The foreign ministers of a strategic four-nation bloc operating as a bulwark against China signed a framework to coordinate disaster response operations in the Indo-Pacific while reiterating their commitment to "multilateral cooperation" in "support of advancing a free and open" region.
The partnership on Humanitarian Assistance and Disaster Relief came to fruition on the sidelines of the United Nations General Assembly in New York on Friday. It was first announced by the leaders of Australia, India, Japan and the US at a summit of the Quadrilateral Security Dialogue in Tokyo in May.
The plan represents yet another non-military initiative by the Quad, which was reestablished in 2017 and has been characterised by Beijing as "Asia's Nato".
The White House now describes the strategic bloc as a "a premier regional grouping ... on issues that matter to the Indo-Pacific".
Japanese Foreign Minister Yoshimasa Hayashi said it was "extremely significant" that Quad nations "demonstrate" their firm commitment to a free and open Indo-Pacific region as the world "witnesses direct attempts to unilaterally change the status quo by force".
Hayashi said this vision could not be achieved without cooperating with the countries in the region and contributing to solving their problems.
According to James Schwemlein of the South Asia programme at the Washington-based Carnegie Endowment for International Peace, the initiative recalls the Quad's origins.
When it was established in 2004, the Quad nations worked together to respond to the 2004 Indian Ocean tsunami that killed more than 220,000 people. But the alliance fell apart after Australia under former Prime Minister Kevin Rudd decided to pursue better ties with China.
"From climate change, investment, education to Covid response, there are other ways in which this kind of a loose grouping ... can be kind of a leader in terms of facilitating and organising collective responses to common problems," said Schwemlein, adding that "China has made very aggressive attempts to brand Quad as something it is not".
Sheila Smith of the Council on Foreign Relations said no "rebranding" was necessary for the Quad, as it had always defined itself as "focused on the needs of the region". Smith pointed to "no evidence" of the group's meetings being "some sort of military alliance", as claimed by Beijing.
"The Quad is not an alliance," she said, adding that it was "one of the many minilateral groupings that populate the region".
Yun Sun, director of the China programme at the Stimson Centre, a Washington think tank, believed the Quad's widening scope and reach in the region would elicit more "hostility" from China because it "covers more dimensions other than security, and it does have the appeal because it (has) focused on non-security issues".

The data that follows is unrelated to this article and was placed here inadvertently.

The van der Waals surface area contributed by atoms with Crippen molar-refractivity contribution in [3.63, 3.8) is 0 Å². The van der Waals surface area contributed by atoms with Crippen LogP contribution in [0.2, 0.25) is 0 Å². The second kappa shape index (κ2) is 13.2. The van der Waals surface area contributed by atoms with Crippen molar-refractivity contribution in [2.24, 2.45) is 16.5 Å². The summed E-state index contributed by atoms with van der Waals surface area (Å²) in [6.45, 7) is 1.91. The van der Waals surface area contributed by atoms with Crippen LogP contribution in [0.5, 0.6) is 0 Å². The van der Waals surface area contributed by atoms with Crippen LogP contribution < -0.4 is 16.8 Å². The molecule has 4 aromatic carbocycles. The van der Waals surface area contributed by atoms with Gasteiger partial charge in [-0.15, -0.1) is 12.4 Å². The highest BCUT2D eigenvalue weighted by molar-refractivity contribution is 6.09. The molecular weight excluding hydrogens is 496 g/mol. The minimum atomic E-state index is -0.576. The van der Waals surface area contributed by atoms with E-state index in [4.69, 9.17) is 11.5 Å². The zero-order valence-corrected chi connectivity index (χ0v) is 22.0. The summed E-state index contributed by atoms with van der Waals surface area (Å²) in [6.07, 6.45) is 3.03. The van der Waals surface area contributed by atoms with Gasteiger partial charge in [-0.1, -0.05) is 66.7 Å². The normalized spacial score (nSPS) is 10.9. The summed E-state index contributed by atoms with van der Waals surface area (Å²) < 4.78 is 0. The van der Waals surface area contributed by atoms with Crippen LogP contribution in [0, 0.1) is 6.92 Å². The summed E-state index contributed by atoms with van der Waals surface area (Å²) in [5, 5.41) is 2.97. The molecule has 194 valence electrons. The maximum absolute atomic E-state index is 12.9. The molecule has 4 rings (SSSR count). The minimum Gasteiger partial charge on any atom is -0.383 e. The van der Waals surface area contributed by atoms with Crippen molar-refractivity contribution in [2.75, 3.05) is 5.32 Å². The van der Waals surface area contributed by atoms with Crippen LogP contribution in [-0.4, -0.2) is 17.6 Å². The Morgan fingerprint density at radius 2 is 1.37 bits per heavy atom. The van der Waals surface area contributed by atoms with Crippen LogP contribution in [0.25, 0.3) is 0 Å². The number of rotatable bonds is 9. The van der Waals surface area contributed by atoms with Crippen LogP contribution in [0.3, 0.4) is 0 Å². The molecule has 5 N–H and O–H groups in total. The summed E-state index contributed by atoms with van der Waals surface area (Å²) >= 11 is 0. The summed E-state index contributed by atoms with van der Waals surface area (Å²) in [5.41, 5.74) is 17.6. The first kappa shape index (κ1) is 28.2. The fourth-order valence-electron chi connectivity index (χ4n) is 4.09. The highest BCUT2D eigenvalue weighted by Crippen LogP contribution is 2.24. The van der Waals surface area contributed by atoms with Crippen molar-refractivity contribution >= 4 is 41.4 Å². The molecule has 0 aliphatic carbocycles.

The Quad's "non-military focus, as manifested, also demonstrates varying levels of willingness among the four members to forge (a) collective military approach toward China", she added.
What comes next for the Quad, however, is an open question.
As long as the leaders of the Quad nations see a benefit in working with one another, Smith said, the bloc would continue and the results would determine the region's receptivity to it.
"Already, they have produced results in providing Covid vaccines and in helping to establish vaccine production in the region. A new maritime domain awareness effort will help nations monitor illegal activity across this vast maritime region," she added. "Results are emerging from this common effort."
But Tanvi Madan, director of The India Project at the Brookings Institution, wrote in an opinion piece that the Quad "must do more to deliver on its core security goals" and "manage expectations on what it can achieve". Madan said China's "growing assertiveness demands that the group move with greater urgency".
In light of "renewed concerns about China's possible designs on Taiwan, against India, or in the East or South China seas, the group's mission to ensure collective peace and stability in the region will only become more critical", she warned.
"The idea is to provide choice, stability, and to bring resources to the region that otherwise might not have been available."
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